Jo Boaler, professor of mathematics education at Stanford and Rob Gould, professor of statistics at UCLA have joined forces to propose data literacy standards for PK-12 students.

The authors begin with a 2016 Stanford study indicating that students are not able to properly evaluate online information to know what is real and what is fake. Middle, high school, and college students were fooled by sponsored content, altered images, and fake accounts. Students did not seek to verify sources of the information shared. The study presented students with digital content from Twitter, Facebook, website articles, comment sections, and online videos. Outcomes of the study included a call for both curriculum development and increased awareness of the depth of the problem.

Boaler is also the co-author of the 2021 NCTM article, Making Sense of a Data-Filled World, encouraging PK-12 teachers to integrate data literacy in their classrooms. The article recommends the use of real data, relevant to students’ lives, to develop data literacy and data science courses in the upper school. “… collecting, analyzing, and communicating about data give students opportunities to deal with uncertainty in data, to pursue their own lines of thinking, and to connect mathematics to their own lives.”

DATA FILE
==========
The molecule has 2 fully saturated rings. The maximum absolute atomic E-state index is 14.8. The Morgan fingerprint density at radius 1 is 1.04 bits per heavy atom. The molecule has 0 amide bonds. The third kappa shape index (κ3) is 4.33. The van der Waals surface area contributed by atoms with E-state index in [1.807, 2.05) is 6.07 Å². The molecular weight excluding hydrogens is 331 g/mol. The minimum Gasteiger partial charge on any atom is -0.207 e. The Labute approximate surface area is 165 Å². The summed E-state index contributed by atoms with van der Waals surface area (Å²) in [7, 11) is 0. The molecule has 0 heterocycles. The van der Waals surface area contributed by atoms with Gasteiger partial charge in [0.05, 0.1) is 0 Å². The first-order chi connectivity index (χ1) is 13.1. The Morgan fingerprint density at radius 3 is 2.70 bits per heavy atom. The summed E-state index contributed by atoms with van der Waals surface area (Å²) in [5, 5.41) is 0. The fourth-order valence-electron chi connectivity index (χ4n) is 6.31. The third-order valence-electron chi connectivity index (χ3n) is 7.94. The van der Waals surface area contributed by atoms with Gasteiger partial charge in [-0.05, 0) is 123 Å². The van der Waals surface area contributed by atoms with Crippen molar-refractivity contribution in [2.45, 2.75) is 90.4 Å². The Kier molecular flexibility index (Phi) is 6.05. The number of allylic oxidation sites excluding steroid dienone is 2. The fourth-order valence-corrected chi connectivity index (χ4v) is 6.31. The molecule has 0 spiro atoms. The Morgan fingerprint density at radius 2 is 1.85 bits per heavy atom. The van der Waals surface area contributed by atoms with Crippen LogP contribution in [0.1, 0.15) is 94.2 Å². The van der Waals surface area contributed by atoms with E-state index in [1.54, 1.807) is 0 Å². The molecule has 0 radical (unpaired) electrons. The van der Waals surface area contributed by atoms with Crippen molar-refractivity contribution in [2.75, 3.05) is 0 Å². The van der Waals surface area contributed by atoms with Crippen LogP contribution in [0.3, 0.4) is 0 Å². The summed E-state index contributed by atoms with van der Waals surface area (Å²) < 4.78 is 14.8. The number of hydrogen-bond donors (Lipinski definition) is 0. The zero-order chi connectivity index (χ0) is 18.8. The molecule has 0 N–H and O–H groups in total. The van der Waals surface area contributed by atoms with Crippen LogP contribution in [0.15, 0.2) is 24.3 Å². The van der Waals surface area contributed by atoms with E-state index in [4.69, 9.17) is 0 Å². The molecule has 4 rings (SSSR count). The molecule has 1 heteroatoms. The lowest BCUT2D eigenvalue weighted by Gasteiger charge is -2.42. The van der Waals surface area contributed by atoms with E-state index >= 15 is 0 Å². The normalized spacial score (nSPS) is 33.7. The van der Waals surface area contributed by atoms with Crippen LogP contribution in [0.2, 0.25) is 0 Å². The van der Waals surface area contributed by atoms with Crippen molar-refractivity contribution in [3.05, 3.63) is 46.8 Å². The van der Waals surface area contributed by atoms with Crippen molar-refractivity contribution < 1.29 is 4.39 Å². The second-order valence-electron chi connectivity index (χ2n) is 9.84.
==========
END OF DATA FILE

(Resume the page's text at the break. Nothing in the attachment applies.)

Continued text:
The authors return to a lack of data science standards as part of the problem. They refer to the “race to calculus” as an inequitable track beginning in middle school and suggest data science as an alternative pathway that is widely applicable to a variety of disciplines and college majors. A data cycle is proposed for each grade level that begins with investigative questions and continues through collections, analyzation, and communication. The cycle is outlined here with tasks, data talks, teacher advice, and privacy discussion prompts for each grade level.

Described as both an oversight and opportunity, data literacy skills are the new “STEM” in the world of education trends. These are the skills that should be nurtured in the youngest grades, preparing our students to employ data science competencies as they grapple with problems and develop solutions in our data-rich world.